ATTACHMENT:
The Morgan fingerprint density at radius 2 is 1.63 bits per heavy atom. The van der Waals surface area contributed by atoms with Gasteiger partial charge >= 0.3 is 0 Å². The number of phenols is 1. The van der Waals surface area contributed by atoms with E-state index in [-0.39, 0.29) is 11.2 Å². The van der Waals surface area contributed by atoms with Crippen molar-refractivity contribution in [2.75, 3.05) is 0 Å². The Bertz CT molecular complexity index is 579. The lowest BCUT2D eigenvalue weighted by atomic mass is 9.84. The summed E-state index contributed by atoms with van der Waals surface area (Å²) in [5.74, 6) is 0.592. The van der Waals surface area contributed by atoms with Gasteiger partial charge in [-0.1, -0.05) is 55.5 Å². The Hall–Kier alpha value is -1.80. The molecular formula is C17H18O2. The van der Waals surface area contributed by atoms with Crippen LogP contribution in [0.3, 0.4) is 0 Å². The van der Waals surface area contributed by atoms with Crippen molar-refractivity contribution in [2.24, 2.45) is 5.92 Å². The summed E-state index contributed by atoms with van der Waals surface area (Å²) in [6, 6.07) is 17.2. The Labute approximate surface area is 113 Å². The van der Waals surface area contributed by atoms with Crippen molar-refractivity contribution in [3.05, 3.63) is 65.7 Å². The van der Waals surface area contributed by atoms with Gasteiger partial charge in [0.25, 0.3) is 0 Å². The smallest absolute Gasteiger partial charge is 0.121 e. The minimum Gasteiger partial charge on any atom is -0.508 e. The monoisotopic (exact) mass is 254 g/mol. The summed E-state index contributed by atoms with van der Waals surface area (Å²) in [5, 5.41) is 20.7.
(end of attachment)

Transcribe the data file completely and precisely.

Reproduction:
The Morgan fingerprint density at radius 2 is 1.63 bits per heavy atom. The van der Waals surface area contributed by atoms with Gasteiger partial charge >= 0.3 is 0 Å². The number of phenols is 1. The van der Waals surface area contributed by atoms with E-state index in [-0.39, 0.29) is 11.2 Å². The van der Waals surface area contributed by atoms with Crippen molar-refractivity contribution in [2.75, 3.05) is 0 Å². The Bertz CT molecular complexity index is 579. The lowest BCUT2D eigenvalue weighted by atomic mass is 9.84. The summed E-state index contributed by atoms with van der Waals surface area (Å²) in [5.74, 6) is 0.592. The van der Waals surface area contributed by atoms with Gasteiger partial charge in [-0.1, -0.05) is 55.5 Å². The Hall–Kier alpha value is -1.80. The molecular formula is C17H18O2. The van der Waals surface area contributed by atoms with Crippen LogP contribution in [0.3, 0.4) is 0 Å². The van der Waals surface area contributed by atoms with Crippen molar-refractivity contribution in [2.24, 2.45) is 5.92 Å². The summed E-state index contributed by atoms with van der Waals surface area (Å²) in [6, 6.07) is 17.2. The Labute approximate surface area is 113 Å². The van der Waals surface area contributed by atoms with Crippen molar-refractivity contribution in [3.05, 3.63) is 65.7 Å². The van der Waals surface area contributed by atoms with Gasteiger partial charge in [0.25, 0.3) is 0 Å². The smallest absolute Gasteiger partial charge is 0.121 e. The minimum Gasteiger partial charge on any atom is -0.508 e. The monoisotopic (exact) mass is 254 g/mol. The summed E-state index contributed by atoms with van der Waals surface area (Å²) in [5, 5.41) is 20.7.